Etymology
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capitulate (v.)

1590s, "to draw up a writing in chapters or articles" (i.e., under "headings"), in part a back-formation from capitulation (q.v.), in part from Medieval Latin capitulatus, past participle of capitulare "to draw up in heads or chapters," hence "arrange conditions," from capitulum "chapter," in classical Latin "heading," literally "a little head," diminutive of caput (genitive capitis) "head" (from PIE root *kaput- "head").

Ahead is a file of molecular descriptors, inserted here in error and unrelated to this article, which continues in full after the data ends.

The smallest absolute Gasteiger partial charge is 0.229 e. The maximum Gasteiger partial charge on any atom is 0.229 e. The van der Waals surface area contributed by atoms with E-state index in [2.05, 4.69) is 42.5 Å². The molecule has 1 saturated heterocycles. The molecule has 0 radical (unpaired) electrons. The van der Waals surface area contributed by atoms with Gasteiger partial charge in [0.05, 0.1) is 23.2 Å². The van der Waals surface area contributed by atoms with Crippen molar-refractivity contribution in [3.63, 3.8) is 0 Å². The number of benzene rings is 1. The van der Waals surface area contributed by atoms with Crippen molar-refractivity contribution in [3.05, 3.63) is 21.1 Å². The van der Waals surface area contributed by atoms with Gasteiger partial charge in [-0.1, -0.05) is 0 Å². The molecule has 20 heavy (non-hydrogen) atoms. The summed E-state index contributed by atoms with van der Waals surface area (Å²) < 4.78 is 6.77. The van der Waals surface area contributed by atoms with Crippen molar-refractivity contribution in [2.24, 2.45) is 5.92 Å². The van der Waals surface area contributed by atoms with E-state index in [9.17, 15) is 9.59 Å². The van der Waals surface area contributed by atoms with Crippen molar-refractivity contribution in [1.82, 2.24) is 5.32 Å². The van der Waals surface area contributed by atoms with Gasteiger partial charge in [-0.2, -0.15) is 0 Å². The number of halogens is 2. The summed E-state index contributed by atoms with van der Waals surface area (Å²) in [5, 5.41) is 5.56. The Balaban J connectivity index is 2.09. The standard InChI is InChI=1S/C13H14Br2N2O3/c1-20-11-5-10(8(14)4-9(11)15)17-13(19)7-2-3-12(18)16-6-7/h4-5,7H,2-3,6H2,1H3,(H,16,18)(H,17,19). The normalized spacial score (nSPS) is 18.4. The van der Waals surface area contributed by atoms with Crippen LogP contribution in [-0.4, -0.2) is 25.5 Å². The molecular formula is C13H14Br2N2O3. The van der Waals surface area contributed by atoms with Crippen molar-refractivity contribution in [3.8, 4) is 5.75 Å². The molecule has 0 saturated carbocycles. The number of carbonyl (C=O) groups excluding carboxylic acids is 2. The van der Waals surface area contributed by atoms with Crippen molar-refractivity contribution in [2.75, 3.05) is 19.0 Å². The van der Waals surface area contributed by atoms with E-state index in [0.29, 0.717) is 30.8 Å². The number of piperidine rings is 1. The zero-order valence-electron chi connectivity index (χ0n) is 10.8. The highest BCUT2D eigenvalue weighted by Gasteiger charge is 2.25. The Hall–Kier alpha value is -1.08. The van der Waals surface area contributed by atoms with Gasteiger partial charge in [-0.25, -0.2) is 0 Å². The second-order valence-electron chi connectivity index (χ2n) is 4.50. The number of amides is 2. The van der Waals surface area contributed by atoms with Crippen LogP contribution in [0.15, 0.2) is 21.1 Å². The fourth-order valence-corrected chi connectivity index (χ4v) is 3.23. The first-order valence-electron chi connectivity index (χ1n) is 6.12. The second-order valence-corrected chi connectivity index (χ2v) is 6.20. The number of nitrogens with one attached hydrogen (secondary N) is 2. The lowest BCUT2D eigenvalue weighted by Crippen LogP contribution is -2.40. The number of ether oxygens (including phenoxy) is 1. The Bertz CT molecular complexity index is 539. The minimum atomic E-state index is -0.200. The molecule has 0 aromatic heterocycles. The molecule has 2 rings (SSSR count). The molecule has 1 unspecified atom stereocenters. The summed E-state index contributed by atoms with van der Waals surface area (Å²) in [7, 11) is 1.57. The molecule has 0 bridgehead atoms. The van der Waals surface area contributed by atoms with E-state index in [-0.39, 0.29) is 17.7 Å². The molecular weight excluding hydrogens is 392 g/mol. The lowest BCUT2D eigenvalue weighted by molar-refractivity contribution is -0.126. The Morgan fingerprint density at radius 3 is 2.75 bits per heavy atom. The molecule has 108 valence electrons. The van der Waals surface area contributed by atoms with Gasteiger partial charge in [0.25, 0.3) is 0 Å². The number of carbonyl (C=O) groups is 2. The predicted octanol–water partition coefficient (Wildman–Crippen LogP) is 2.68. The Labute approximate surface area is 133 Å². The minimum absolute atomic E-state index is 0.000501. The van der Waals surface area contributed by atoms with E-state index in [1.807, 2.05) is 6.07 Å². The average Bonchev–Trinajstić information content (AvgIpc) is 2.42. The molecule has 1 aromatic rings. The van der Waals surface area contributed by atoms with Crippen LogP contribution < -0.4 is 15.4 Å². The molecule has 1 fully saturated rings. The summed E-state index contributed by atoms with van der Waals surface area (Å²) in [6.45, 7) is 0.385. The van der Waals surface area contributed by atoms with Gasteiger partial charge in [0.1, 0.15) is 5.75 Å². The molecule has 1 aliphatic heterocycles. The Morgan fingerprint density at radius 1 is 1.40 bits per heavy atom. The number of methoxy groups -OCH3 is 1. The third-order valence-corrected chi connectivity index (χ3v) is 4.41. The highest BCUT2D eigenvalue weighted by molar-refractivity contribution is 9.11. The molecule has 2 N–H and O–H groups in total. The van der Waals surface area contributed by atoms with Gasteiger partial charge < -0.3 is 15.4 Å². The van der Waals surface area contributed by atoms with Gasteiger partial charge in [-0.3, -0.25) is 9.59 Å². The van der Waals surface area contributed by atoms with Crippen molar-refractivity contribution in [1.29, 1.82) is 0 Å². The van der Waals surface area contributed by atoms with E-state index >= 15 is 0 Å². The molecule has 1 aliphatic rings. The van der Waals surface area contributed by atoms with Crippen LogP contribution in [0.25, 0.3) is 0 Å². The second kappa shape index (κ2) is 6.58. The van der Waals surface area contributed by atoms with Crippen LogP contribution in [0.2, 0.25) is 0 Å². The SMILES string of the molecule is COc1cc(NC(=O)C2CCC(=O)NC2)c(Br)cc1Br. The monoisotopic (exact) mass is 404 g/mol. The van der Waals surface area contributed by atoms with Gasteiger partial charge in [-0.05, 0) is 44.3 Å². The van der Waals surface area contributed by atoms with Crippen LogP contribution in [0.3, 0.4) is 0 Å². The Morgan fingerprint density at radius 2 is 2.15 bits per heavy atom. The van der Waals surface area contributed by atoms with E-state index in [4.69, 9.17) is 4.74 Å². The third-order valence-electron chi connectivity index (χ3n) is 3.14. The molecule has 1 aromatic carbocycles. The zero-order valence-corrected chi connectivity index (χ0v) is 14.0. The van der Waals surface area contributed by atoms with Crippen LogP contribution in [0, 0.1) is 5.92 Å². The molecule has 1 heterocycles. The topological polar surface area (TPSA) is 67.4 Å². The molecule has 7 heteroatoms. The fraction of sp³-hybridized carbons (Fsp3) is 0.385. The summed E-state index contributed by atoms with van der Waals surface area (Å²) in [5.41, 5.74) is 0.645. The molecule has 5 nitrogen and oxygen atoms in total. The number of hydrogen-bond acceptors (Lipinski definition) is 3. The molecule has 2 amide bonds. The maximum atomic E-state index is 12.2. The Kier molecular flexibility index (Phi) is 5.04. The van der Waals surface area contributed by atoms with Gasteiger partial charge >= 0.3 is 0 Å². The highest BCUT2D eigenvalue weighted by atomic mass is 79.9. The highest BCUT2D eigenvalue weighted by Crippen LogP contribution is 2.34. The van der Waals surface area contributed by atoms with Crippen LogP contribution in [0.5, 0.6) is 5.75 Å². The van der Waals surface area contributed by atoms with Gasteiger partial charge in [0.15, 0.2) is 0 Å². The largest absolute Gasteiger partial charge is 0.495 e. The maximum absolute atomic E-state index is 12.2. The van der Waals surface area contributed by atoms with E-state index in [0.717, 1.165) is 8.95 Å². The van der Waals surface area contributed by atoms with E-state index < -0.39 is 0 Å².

The word often was used in reference to terms of surrender, and thus it came to be associated with them and to mean "yield to an enemy on stipulated terms" (a sense attested from 1680s). Related: Capitulated; capitulating. Compare chapter; also compare recapitulate.

updated on April 17, 2022

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Definitions of capitulate from WordNet

capitulate (v.)
surrender under agreed conditions;
Etymologies are not definitions. From wordnet.princeton.edu, not affiliated with etymonline.